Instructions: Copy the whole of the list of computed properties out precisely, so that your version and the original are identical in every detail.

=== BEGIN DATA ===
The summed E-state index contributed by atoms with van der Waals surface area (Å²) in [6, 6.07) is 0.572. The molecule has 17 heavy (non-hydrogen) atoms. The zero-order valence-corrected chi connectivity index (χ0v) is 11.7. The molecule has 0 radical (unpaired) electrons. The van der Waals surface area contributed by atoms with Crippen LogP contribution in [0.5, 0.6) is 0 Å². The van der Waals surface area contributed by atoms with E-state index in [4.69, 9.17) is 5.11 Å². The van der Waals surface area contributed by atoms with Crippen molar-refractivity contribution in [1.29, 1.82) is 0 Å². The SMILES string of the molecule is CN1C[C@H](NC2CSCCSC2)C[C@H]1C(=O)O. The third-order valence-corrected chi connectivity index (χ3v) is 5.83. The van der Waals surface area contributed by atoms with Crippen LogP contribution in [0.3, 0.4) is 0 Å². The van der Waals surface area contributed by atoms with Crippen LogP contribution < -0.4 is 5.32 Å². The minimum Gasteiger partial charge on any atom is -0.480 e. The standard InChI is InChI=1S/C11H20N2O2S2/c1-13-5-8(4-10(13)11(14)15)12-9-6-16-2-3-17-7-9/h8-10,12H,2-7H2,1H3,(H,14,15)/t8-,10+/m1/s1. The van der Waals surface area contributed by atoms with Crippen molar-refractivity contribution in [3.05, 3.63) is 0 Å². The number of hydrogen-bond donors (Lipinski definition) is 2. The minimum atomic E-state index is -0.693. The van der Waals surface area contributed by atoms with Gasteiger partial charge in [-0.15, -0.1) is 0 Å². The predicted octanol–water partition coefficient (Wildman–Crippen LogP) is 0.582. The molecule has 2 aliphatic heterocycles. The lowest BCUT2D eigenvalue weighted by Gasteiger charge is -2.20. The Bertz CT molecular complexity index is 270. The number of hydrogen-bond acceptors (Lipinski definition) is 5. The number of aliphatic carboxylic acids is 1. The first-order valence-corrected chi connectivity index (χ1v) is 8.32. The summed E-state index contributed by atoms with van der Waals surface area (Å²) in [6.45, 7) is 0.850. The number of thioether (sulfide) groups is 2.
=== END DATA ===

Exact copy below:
The summed E-state index contributed by atoms with van der Waals surface area (Å²) in [6, 6.07) is 0.572. The molecule has 17 heavy (non-hydrogen) atoms. The zero-order valence-corrected chi connectivity index (χ0v) is 11.7. The molecule has 0 radical (unpaired) electrons. The van der Waals surface area contributed by atoms with Crippen LogP contribution in [0.5, 0.6) is 0 Å². The van der Waals surface area contributed by atoms with E-state index in [4.69, 9.17) is 5.11 Å². The van der Waals surface area contributed by atoms with Crippen molar-refractivity contribution in [1.29, 1.82) is 0 Å². The SMILES string of the molecule is CN1C[C@H](NC2CSCCSC2)C[C@H]1C(=O)O. The third-order valence-corrected chi connectivity index (χ3v) is 5.83. The van der Waals surface area contributed by atoms with Crippen LogP contribution in [0.3, 0.4) is 0 Å². The van der Waals surface area contributed by atoms with Crippen LogP contribution < -0.4 is 5.32 Å². The minimum Gasteiger partial charge on any atom is -0.480 e. The standard InChI is InChI=1S/C11H20N2O2S2/c1-13-5-8(4-10(13)11(14)15)12-9-6-16-2-3-17-7-9/h8-10,12H,2-7H2,1H3,(H,14,15)/t8-,10+/m1/s1. The van der Waals surface area contributed by atoms with Crippen molar-refractivity contribution in [3.05, 3.63) is 0 Å². The number of hydrogen-bond donors (Lipinski definition) is 2. The minimum atomic E-state index is -0.693. The van der Waals surface area contributed by atoms with Gasteiger partial charge in [-0.15, -0.1) is 0 Å². The predicted octanol–water partition coefficient (Wildman–Crippen LogP) is 0.582. The molecule has 2 aliphatic heterocycles. The lowest BCUT2D eigenvalue weighted by Gasteiger charge is -2.20. The Bertz CT molecular complexity index is 270. The number of hydrogen-bond acceptors (Lipinski definition) is 5. The number of aliphatic carboxylic acids is 1. The first-order valence-corrected chi connectivity index (χ1v) is 8.32. The summed E-state index contributed by atoms with van der Waals surface area (Å²) in [6.45, 7) is 0.850. The number of thioether (sulfide) groups is 2.